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Know the West

An inaccurate census has major implications for Indian Country

Indigenous people are frequently undercounted, undermining political power and representation.


The first place the U.S. Census Bureau surveyed for the 2020 census was Tooksook Bay, Alaska, part of the agency’s long tradition of conducting early counts in the state’s remote villages. In March, with about half of rural Alaska still uncounted, enumerators were pulled out of the field because of COVID-19, as the bureau shifted its schedule to accommodate the barriers the pandemic presented. Then, in August, the Census Bureau quietly released an updated deadline for the census, moving it from Oct. 31 to Sept. 30, eliminating four weeks of critical outreach. September is moose-hunting season in Alaska, so people are generally harder to reach; it’s also the beginning of storm season, which means power outages and delays for mail delivery by plane. As a result, despite the early start, Alaskans in general and Native Alaskans in particular are still lagging behind the national average in their response rates.

“In terms of wrapping up the census, there’s not a worst time for rural Alaska and Alaska Natives,” Nicole Borromeo (McGrath Native Village), executive vice president and general counsel of the Alaska Federation of Natives. This is the first time the census has been available to complete online or by phone in Alaska, a necessary option given the pandemic, but the process has run into issues of internet and phone connectivity. Meanwhile, many Alaska Natives are still waiting for someone to show up at their door, questionnaire in hand, though Borromeo has warned, “A numerator in rural Alaska is not coming. Do not wait a second longer.”

Selena Rides Horse speaks with Gerald Pease at a drive-thru station set up by Western Native Voice in Lodge Grass, Montana, to help members of the Crow Indian Tribe participate in the U.S. Census.
Matthew Brown/AP Photo

The current census hurdles are not only affecting Alaska Natives: The pandemic has severely stymied the 2020 census throughout Indian Country, as many tribes closed reservation borders to nonresidents, including census workers. The U.S. census typically undercounts Indigenous populations, more than any other group in the country. This ultimately limits Indigenous political representation, owing to redistricting, and it also decreases federal funding for things like schools, houses and health care.

Data from the U.S. census provides the primary measurement by which federal funds are directed to tribal governments, putting $675 billion at stake. To distribute funds to tribes for the Coronavirus Aid Relief and Economic Security Act, for example, the federal government relied on the 2010 census. That census had an estimated undercount of 4.9%, so tribes received less than they would have, given an accurate count. This year’s count is shaping up to be much lower — something closer to 1990’s 12% undercount — meaning tribes will have far fewer resources in the decade ahead to recover from the pandemic and the economic turmoil it has produced. “The communities that are being undercounted are the same ones being hardest hit by COVID-19,” said Jaime Gloshay (White Mountain Apache), the founder of Native Women Lead, who has worked on get-out-the-count efforts in New Mexico.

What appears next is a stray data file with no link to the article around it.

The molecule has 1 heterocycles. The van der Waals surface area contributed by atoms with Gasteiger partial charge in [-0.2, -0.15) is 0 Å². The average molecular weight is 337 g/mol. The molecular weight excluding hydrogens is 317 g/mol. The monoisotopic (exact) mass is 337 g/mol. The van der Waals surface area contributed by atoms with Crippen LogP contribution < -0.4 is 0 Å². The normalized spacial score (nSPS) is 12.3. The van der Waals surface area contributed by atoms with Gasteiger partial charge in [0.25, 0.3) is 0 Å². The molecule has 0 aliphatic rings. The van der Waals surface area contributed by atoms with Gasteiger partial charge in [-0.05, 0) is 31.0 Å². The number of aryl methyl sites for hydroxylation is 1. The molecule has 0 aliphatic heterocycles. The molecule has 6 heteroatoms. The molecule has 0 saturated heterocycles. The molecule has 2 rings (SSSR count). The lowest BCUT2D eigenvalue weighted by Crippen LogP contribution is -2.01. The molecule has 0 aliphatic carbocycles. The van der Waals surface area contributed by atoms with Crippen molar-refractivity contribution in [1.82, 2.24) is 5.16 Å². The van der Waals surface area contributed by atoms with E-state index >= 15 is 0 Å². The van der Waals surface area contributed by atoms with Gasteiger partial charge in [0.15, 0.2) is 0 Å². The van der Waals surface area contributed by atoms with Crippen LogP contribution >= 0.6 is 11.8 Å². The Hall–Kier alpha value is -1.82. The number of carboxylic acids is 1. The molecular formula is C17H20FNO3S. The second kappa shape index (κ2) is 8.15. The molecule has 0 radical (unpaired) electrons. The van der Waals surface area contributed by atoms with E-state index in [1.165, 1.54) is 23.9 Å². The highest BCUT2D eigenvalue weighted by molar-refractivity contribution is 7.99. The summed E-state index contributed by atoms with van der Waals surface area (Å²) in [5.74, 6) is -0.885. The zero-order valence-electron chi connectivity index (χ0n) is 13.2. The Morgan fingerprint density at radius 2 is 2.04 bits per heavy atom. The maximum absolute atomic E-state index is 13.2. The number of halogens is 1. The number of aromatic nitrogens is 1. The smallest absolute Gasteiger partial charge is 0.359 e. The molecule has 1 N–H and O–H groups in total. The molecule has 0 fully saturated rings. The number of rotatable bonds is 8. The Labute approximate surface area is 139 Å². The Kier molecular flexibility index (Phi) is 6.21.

“So if we don’t have an accurate and complete count of Native Americans and Alaska Natives, the federal government is breaching its special responsibility to our people.”

An accurate count is not just about funding, or districting, or representation in government; it also reflects the U.S. government’s trust obligations to Indigenous nations. “Today, that trust responsibility is upheld primarily through federal funding formulas, based on census data,” Borromeo said. “So if we don’t have an accurate and complete count of Native Americans and Alaska Natives, the federal government is breaching its special responsibility to our people.”

The Trump administration does not appear to be invested in an accurate count. In July, the White House published a memo excluding undocumented immigrants from the census. In it, President Donald Trump wrote that states that “encourage” undocumented immigrants “should not be rewarded with greater representation in the House of Representatives,” and that such exclusion is “more consonant with the principles of representative democracy underpinning our system of Government.” Soon after, the U.S. Census Bureau shortened the count.

Tribal nations, meanwhile, have played a large role in pushing for a longer, more accurate count. In early September, a lawsuit to reinstate the longer count was brought by nonprofits, local governments and tribes, including the Navajo Nation, whose census response rate at the time was just 12.8%.

The Native Voice Network, a nationwide coalition of 40 Native-led organizations, also began pushing Congress to restore the original Oct. 31 deadline, reaching out to individual lawmakers and organizing petitions with thousands of signatures to call for an accurate count. Sen. Lisa Murkowski, R-Alaska, whose constituency is heavily Indigenous, joined a bipartisan group of 48 members of Congress to call for an extension. “People understand that this is a politically motivated effort to undermine our political clout and to strip us of resources,” Chrissie Castro (Navajo), who helps coordinate the network’s efforts, said in an interview. “We’re already stripped of so many resources, so this is just particularly egregious and very shortsighted.” 

Anna V. Smith is an assistant editor for High Country News. Email us at [email protected] or submit a letter to the editor